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4 Mental Health Myths Debunked: Understanding the American Mental Health Crisis

There’s not much we Americans agree on these days. Not politics, not healthcare, not even which sportball team is objectively the best. 

But if there’s one thing that seems to unite us all, besides our adoration of Dolly Parton, it’s mental health issues

The American mental health crisis has been at the forefront of wellness conversations for a few years now — starting even before the pandemic that knocked us all flat — with things reaching a fever pitch now that 1 in 5 Americans report having mental health issues. 

Why is this happening? Is it karma for the 2019 Cats remake? Are we so driven to be the top dogs of the wider world that it doesn’t matter if we’re #1 in depression, so long as we’re #1? 

Or could it be something as simple as this: We don’t really understand mental health

Dr. Neal, holistic pharmacist of 20+ years, talked about the messy, maddening topic that is mental health with practicing clinical psychologist, Dr. Lawrence Dresdale. What resulted from that conversation may shock your TV-programmed sensibilities, but it might also take a weight off your mind.  

So, if you have half a mind to get to the root of your mind-boggling thoughts and roller coaster emotions, read on to learn what a truly holistic approach to mental health looks like. 

In This Article:

Understanding Mental Illness and Mental Health Issues

Access to worldwide information has granted a lot of knowledge to modern humans. We know the average size of a baby moose and the weather on the other side of the globe; we know the minute intricacies of Reese Witherspoon’s breakfast. 

We know that many of us are suffering from uncomfortable or else debilitating mental health issues and that these issues are not always tied to external stressors or pain. Even the well-off, wealthy wonders of our society are struggling with depression, anxiety, and other mental health crises at what seems like an unprecedented rate.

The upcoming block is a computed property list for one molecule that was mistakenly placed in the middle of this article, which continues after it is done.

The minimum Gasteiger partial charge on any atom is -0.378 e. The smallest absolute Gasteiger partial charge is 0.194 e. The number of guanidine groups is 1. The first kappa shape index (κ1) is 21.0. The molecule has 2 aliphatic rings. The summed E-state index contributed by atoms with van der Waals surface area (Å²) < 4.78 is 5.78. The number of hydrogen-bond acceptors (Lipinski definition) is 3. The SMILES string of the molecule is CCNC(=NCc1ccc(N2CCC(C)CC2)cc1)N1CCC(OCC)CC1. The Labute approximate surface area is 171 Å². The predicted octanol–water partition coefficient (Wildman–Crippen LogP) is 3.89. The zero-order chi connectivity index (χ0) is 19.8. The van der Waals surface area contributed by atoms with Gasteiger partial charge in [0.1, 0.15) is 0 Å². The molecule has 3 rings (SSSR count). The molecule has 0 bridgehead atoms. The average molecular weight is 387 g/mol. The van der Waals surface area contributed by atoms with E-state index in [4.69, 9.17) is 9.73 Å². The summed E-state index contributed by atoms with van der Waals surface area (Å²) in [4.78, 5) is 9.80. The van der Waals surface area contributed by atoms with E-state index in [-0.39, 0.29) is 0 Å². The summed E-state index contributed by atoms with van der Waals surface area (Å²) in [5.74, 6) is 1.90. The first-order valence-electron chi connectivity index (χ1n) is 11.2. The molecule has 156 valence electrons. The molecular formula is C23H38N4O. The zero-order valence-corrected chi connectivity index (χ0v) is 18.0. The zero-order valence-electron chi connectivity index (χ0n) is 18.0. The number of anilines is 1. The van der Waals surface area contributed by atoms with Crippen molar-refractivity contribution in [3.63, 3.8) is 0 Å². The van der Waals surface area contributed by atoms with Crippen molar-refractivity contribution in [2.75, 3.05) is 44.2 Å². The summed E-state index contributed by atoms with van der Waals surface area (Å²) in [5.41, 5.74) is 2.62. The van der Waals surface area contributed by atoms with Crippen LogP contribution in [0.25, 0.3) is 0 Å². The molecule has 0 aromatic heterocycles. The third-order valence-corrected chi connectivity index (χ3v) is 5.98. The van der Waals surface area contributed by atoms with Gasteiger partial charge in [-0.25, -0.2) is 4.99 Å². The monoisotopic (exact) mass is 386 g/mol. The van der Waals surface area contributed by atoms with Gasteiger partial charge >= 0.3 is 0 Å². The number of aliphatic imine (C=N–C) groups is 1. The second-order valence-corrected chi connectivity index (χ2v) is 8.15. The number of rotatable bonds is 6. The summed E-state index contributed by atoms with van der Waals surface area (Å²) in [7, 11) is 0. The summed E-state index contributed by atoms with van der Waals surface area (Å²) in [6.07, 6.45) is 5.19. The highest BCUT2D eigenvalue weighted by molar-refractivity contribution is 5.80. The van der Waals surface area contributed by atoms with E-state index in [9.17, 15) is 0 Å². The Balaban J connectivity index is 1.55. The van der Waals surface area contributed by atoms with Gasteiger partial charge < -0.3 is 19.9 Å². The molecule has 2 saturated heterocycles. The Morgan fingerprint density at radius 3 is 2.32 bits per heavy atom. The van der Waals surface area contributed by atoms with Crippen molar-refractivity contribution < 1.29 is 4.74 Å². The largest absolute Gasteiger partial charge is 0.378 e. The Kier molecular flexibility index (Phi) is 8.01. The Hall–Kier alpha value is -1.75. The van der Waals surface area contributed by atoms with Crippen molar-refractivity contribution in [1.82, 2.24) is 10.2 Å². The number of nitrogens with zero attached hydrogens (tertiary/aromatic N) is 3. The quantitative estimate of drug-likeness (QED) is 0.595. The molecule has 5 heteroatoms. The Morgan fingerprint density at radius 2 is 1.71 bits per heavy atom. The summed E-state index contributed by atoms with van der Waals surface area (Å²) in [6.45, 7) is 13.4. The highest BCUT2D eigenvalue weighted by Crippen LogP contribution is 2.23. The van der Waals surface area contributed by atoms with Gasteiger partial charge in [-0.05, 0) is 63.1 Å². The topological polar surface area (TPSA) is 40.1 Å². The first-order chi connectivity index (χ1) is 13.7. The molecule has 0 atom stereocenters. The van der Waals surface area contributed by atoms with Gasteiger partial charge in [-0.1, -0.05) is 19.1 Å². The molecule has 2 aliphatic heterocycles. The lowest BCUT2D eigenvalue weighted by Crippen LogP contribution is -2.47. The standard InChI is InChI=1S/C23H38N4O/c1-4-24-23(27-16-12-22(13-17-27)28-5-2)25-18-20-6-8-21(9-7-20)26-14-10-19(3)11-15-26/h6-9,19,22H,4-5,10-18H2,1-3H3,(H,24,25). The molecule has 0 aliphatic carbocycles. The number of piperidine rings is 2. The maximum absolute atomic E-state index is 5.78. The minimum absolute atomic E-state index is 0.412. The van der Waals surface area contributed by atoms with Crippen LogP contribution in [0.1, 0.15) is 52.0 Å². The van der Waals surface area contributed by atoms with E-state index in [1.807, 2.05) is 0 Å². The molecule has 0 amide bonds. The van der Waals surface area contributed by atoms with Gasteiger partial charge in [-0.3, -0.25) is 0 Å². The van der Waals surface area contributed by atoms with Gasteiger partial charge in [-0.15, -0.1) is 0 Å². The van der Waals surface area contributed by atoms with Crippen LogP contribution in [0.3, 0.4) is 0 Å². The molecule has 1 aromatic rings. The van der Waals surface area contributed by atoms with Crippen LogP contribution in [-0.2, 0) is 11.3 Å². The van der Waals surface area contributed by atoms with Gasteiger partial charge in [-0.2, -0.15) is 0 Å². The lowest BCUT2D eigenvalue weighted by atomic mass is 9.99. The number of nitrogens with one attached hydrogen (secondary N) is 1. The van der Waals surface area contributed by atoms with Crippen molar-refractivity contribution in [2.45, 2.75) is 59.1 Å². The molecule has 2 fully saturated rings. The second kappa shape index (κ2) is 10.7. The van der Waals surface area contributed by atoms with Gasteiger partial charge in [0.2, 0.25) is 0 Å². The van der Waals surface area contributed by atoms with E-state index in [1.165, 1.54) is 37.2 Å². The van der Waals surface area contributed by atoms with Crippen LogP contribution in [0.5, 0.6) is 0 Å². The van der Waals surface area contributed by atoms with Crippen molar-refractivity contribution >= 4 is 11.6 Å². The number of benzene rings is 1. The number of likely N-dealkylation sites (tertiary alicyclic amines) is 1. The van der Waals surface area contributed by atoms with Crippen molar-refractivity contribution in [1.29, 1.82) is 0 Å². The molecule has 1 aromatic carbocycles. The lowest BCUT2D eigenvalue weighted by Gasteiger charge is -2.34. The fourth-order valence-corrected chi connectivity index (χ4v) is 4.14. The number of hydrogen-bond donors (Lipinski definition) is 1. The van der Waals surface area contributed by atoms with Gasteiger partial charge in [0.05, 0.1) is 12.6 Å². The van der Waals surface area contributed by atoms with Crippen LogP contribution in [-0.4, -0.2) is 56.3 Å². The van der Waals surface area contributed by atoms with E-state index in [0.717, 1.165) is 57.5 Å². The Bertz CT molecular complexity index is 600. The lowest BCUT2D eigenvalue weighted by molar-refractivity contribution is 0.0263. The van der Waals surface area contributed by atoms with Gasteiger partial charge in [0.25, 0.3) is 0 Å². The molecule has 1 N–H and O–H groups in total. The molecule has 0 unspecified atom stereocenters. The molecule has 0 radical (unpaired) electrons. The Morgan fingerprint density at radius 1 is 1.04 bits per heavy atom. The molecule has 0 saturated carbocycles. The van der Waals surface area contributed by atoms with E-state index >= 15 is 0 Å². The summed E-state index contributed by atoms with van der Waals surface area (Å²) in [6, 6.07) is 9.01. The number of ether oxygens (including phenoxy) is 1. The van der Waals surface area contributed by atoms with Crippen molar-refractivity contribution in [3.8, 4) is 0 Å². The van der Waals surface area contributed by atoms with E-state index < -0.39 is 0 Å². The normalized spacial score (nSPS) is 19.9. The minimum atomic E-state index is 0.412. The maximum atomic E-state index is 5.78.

Emotional or mental health difficulties, despite what your boomer uncle may say, didn’t come out of the clear blue nowhere. It’s not a sign of the weakness of younger generations, and people of times past did struggle with depression. 

(We just called it stress back then — or hysteria, for the women — and shipped those folks off to a psychiatric center.) 

These days, there’s a giant community-care-shaped hole in our treatment plans for depression and anxiety. Without a container for and proper education on these difficulties, they spill out onto the only place where people can really share experiences: the internet. 

But bear in mind, not everything you read on the internet is true! So let’s address three of the most common misunderstandings surrounding modern health right here, right now. 

1. Mental Health Issues Affect Everyone

Mental health, like many nuanced things in our contemporary world, is not a black-and-white issue. While many people believe it’s an either-or situation (as in you either have a mental illness or you don’t), the spectrum of mental health experiences is just that.

A spectrum.

Sure, you might identify as a person with no mental health difficulties whatsoever, but we’re willing to bet good money that you have, at some point or another, experienced stress or anxiety. Why are we so confident in this wager? Because these uncomfortable emotions are an inherent mechanism of the clump of cells we call the brain.

Your brain, like Dolly Parton’s, Dr. Neal’s, and Dr. Dresdale’s, evolved to keep you alive. And survival, while important, is not the same thing as happiness.

Sometimes survival, according to that clump of cells, requires anticipating impending doom to feel some sense of preparedness, à la anxiety. Or self-isolating from the social group, which can be seen in some instances of depression.

Mental health struggles are kind in that they don’t discriminate. We all have brains, which means we can experience the full spectrum of emotions, even the unpleasant ones.

2. You Are Not Your Thoughts

If you, like all of us, have experienced some level of depression, anxiety, mania, trauma, or other mental health difficulties, then you might fall prey to another common misconception.

That is, the belief that your thoughts, because they come from your brain, are true. Or worse, that they’re you.

The aforementioned clump of cells that we call the brain gets a lot of attention because, as Dr. Dresdale so eloquently explains in this podcast episode, it translates our experiences into words. These words, or thoughts, seem very important because our brains think they’re very important.